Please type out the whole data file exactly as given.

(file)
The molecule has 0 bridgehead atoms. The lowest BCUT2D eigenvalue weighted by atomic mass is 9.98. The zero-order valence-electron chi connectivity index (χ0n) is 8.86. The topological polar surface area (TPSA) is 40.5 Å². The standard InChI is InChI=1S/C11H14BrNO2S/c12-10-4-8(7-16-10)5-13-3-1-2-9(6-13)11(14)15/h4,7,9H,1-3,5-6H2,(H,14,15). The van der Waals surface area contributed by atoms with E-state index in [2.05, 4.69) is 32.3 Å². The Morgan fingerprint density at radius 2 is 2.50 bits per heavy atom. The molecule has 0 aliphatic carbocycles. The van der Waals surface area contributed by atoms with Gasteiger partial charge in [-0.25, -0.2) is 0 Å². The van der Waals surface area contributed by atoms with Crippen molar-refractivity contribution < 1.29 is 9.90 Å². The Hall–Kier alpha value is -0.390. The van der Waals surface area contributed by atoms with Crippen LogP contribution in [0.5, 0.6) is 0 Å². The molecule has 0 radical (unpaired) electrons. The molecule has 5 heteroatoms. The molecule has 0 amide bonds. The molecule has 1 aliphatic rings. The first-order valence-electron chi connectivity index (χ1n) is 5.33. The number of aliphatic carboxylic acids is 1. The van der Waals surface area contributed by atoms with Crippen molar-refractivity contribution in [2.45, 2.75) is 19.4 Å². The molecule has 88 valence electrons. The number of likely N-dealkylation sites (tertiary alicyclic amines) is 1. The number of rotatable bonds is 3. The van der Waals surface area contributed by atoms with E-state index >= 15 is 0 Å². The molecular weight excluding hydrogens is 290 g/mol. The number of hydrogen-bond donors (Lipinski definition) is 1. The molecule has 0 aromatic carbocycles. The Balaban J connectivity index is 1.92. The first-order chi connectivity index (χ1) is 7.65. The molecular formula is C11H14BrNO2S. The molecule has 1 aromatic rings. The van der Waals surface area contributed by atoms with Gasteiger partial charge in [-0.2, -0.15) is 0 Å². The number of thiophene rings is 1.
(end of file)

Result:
The molecule has 0 bridgehead atoms. The lowest BCUT2D eigenvalue weighted by atomic mass is 9.98. The zero-order valence-electron chi connectivity index (χ0n) is 8.86. The topological polar surface area (TPSA) is 40.5 Å². The standard InChI is InChI=1S/C11H14BrNO2S/c12-10-4-8(7-16-10)5-13-3-1-2-9(6-13)11(14)15/h4,7,9H,1-3,5-6H2,(H,14,15). The van der Waals surface area contributed by atoms with E-state index in [2.05, 4.69) is 32.3 Å². The Morgan fingerprint density at radius 2 is 2.50 bits per heavy atom. The molecule has 0 aliphatic carbocycles. The van der Waals surface area contributed by atoms with Gasteiger partial charge in [-0.25, -0.2) is 0 Å². The van der Waals surface area contributed by atoms with Crippen molar-refractivity contribution < 1.29 is 9.90 Å². The Hall–Kier alpha value is -0.390. The van der Waals surface area contributed by atoms with Crippen LogP contribution in [0.5, 0.6) is 0 Å². The molecule has 0 radical (unpaired) electrons. The molecule has 5 heteroatoms. The molecule has 0 amide bonds. The molecule has 1 aliphatic rings. The first-order valence-electron chi connectivity index (χ1n) is 5.33. The number of aliphatic carboxylic acids is 1. The van der Waals surface area contributed by atoms with Crippen molar-refractivity contribution in [2.45, 2.75) is 19.4 Å². The molecule has 88 valence electrons. The number of likely N-dealkylation sites (tertiary alicyclic amines) is 1. The number of rotatable bonds is 3. The van der Waals surface area contributed by atoms with E-state index >= 15 is 0 Å². The molecular weight excluding hydrogens is 290 g/mol. The number of hydrogen-bond donors (Lipinski definition) is 1. The molecule has 0 aromatic carbocycles. The Balaban J connectivity index is 1.92. The first-order chi connectivity index (χ1) is 7.65. The molecular formula is C11H14BrNO2S. The molecule has 1 aromatic rings. The van der Waals surface area contributed by atoms with Gasteiger partial charge in [-0.2, -0.15) is 0 Å². The number of thiophene rings is 1.